29 January 2009

Socially-Acceptable Emotion

DISCLAIMER: This piece was written for a small collection of writers who meet weekly to discuss and workshop the art of prose, poetry, fiction, and nonfiction. It is strictly satirical.

Download the .docx file here; I think the formatting adds a little something extra.
A Written Guide to Social Conduct Concerning Emotions
(An Excerpt of Draft #2) by A. Reeves

There is one, and only one, socially-acceptable emotion, and that is happiness. Everything else is permissible, but only under controlled, careful moderation (See Figure 1). All emotions can be classified under the following groups and should be handled accordingly: anger, grief, sadness, silliness, and happiness (default). A detailed list of sub-groups will be included at the conclusion of this report.

ANGER If your co-worker is a jerk , you may be angry for 72.5 hours or until you have attained a reasonable level of revenge , whichever comes first.

GRIEF The grieving period upon the loss of an immediate family member is exactly six months maximum, or up to ten months if the cause of death is any of the following: murder, suicide, accidental food poisoning, injury by an animal, or terrorist attack.

SADNESS A two-week time is allotted for emotions related to sadness, regardless of the cause: depression, disappointment, discouragement. Anyone expressing these emotions longer than 14 days are strongly encouraged to maintain the default (detailed below) and/or take necessary steps to achieving the default (also detailed below).

SILLINESS Concerning varying degrees of silliness, whether by immaturity or romance, persons under the age of twenty years and four months are permitted 24 hours of excessive, unrestrained nonsense per 1,128 hours (47 days) of the default. Persons above the age of 20.33 years may be silly for six minutes at a time, and only on special occasions: birthdays, government-recognized holidays not associated with a religion, and upon the announcement of upcoming engagements or grandchildren. During these times, silliness may only be expressed in the presence of members of the same sex. Silliness induced by romance is permitted for a female only among her closest friends, and only during the first ten days of the causal relationship. If she violates this rule, her friends are authorized to express verbally and in writing both their jealousy and/or annoyance. All persons who wear light-up sneakers or who are unable to dress themselves are excused from all codes regarding silliness.

HAPPINESS (DEFAULT) Now, the rules for the socially-acceptable emotion of happiness must be followed precisely if one desires (and one should) to avoid possible (and almost certain) consequences including but not limited to chastisement, judgment, shunning, ridicule, flogging, and (on the occasion of multiple offenses) the appropriate loss of appendages. Happiness shall be regarded as the default emotion. When not expressing (appropriately) any other emotion, all persons shall default not to indifference, but to happiness.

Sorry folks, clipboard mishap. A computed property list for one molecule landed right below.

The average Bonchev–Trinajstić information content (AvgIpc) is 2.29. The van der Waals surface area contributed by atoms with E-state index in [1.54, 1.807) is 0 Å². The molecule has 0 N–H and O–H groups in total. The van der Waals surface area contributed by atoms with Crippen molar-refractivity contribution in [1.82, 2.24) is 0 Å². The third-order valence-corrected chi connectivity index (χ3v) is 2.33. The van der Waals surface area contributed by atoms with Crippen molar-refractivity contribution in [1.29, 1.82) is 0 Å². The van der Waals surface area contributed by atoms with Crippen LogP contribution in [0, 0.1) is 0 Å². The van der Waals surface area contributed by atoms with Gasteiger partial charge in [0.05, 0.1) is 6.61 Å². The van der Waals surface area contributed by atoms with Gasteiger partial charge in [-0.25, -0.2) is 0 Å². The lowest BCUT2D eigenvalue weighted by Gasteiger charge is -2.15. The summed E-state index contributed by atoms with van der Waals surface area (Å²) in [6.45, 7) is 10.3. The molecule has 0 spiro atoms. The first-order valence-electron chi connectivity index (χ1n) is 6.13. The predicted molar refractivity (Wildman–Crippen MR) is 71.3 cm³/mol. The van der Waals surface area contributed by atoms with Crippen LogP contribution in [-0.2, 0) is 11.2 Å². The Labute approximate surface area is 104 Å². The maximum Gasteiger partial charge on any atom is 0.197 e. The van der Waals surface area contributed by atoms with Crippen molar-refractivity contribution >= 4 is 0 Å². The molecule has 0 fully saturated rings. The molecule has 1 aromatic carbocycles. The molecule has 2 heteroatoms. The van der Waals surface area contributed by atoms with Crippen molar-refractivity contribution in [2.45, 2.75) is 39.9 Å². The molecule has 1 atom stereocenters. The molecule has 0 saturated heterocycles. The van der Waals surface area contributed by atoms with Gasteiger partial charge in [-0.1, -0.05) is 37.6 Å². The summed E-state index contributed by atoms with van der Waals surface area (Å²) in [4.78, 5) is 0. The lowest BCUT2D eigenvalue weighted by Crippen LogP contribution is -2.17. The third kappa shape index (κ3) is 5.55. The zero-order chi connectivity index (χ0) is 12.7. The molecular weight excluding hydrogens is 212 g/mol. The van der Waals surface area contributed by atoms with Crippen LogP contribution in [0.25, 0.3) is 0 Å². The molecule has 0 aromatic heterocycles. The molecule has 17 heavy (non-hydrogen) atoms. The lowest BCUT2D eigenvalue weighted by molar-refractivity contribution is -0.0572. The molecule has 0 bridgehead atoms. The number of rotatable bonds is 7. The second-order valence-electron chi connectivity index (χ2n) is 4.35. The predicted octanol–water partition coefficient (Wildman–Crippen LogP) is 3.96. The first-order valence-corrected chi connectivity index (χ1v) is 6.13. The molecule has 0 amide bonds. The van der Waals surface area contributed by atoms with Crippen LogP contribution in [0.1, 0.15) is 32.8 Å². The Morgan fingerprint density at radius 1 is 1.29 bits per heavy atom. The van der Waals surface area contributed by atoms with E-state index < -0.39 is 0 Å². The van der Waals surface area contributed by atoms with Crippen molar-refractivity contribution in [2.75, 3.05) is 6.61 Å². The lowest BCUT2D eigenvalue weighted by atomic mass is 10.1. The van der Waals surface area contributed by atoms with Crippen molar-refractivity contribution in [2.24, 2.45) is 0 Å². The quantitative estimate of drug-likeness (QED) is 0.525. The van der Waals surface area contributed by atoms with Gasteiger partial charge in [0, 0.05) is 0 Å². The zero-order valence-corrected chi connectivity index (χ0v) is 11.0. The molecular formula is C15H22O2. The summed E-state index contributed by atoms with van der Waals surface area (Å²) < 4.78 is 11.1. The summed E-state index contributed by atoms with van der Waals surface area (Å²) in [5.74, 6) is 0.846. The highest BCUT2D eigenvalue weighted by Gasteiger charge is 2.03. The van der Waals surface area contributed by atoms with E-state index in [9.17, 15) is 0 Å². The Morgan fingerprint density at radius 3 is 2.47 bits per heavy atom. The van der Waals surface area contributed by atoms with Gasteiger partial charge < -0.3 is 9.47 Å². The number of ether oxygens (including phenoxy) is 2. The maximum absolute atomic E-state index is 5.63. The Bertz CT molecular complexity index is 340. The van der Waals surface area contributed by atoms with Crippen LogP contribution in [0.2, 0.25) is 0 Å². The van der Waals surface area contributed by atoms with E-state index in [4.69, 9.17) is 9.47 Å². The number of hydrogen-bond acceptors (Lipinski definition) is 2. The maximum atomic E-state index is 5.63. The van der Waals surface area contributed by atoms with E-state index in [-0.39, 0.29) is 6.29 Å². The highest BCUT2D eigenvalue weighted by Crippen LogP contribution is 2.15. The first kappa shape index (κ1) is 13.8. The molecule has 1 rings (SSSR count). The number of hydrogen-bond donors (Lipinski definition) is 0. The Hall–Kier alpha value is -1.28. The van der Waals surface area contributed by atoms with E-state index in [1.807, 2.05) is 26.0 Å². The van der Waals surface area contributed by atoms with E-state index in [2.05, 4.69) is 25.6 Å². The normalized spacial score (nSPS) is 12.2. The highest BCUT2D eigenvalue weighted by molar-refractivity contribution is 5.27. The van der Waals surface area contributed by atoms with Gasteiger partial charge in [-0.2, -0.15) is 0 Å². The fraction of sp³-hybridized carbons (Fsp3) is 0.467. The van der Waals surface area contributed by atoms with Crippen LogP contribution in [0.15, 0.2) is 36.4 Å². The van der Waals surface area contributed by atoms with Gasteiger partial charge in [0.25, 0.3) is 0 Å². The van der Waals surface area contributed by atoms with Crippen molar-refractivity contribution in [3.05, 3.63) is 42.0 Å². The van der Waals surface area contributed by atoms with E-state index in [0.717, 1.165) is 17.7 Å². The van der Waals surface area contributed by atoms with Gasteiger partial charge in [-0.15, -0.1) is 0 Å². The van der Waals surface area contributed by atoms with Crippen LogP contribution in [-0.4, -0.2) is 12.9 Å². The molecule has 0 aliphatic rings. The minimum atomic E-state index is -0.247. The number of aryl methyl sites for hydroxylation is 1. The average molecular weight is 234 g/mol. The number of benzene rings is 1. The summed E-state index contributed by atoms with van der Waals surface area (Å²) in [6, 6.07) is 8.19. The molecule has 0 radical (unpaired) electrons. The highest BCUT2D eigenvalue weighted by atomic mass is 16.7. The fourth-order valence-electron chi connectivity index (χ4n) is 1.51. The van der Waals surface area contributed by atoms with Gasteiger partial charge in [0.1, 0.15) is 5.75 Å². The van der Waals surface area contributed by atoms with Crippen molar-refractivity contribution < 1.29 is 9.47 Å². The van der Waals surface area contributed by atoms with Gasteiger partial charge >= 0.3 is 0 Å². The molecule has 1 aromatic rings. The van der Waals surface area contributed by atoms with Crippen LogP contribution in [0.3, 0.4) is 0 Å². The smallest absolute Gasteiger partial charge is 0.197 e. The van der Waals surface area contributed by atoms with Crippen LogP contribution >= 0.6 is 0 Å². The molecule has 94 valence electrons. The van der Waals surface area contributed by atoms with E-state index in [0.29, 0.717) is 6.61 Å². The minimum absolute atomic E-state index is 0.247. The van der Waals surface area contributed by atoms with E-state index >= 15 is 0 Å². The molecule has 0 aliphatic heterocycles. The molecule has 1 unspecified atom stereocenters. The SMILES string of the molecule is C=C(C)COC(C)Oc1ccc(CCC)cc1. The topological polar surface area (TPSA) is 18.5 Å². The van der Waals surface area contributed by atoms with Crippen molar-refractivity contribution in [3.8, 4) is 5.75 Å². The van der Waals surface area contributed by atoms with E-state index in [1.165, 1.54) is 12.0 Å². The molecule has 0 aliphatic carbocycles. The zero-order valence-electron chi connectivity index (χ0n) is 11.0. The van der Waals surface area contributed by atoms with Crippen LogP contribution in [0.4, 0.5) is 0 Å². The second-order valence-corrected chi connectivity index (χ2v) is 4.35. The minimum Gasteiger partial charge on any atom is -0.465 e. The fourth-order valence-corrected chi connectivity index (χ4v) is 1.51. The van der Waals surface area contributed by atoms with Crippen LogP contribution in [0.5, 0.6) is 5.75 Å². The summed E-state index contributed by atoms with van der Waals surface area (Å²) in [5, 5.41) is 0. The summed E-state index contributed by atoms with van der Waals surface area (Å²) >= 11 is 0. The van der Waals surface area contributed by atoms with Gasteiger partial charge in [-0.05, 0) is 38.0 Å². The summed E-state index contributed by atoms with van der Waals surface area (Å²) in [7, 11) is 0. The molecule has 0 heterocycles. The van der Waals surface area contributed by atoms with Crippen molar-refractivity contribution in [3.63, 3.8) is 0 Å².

Happiness is generally characterized by an optimistic attitude, a smile, and a gentle tone of voice. Laughter is often a display of happiness; however, laughter is not neglected from this code of conduct. Persons must not allow laughter to be too loud or lengthy, at which time it shall be considered silliness (see above). If a person finds a situation or conversation to be humorous, he is permitted to laugh at a volume just slightly louder than the level of the surrounding environment. Any laughter slightly or very accurately resembling a donkey – or any other farm animal for that matter – is too boisterous a display of enjoyment and should be strongly discouraged. Circumstances deemed slightly funny by the observers shall be responded to with a quiet chuckle or silent smile.

The default emotion of happiness is actually quite simple; after all, it should come naturally. The monotony of everyday life is a source of abundant joy and contentment. The very state of living is a blessing, not a burden. Regardless of one’s situation, even if he believes he is experiencing great suffering, one must find happiness in the simple truth that there is always someone who has it worse.

NATURAL DISASTERS In the event of circumstances beyond the control of ordinary citizens (namely, natural disasters), it is to be expected that persons may experience a plethora of unanticipated emotions such as grief, sadness, and anger, upon which all rules may be disregarded for a period of two days, after which all persons must return to default.

FAILURE TO DEFAULT Any and all persons unable to successfully and consistently maintain a default state of happiness will be subject to any or all of the following possible strategies: individual therapy, group therapy, horticulture therapy, mood-stabilizing drugs (commonly for depression/ADHD), shock therapy, solitary confinement, or spiritual guidance counseling. Also, and most preferably, a person may choose to deny or stuff his emotions down and carefully portray a sense of the default (in such a manner that another person would not be able to distinguish this false default and a true default). All persons failing to maintain default and resorting to a suggested solution must be careful to never discuss emotions varying from default, as doing so is undoubtedly a sign of personal weakness and/or abnormality.

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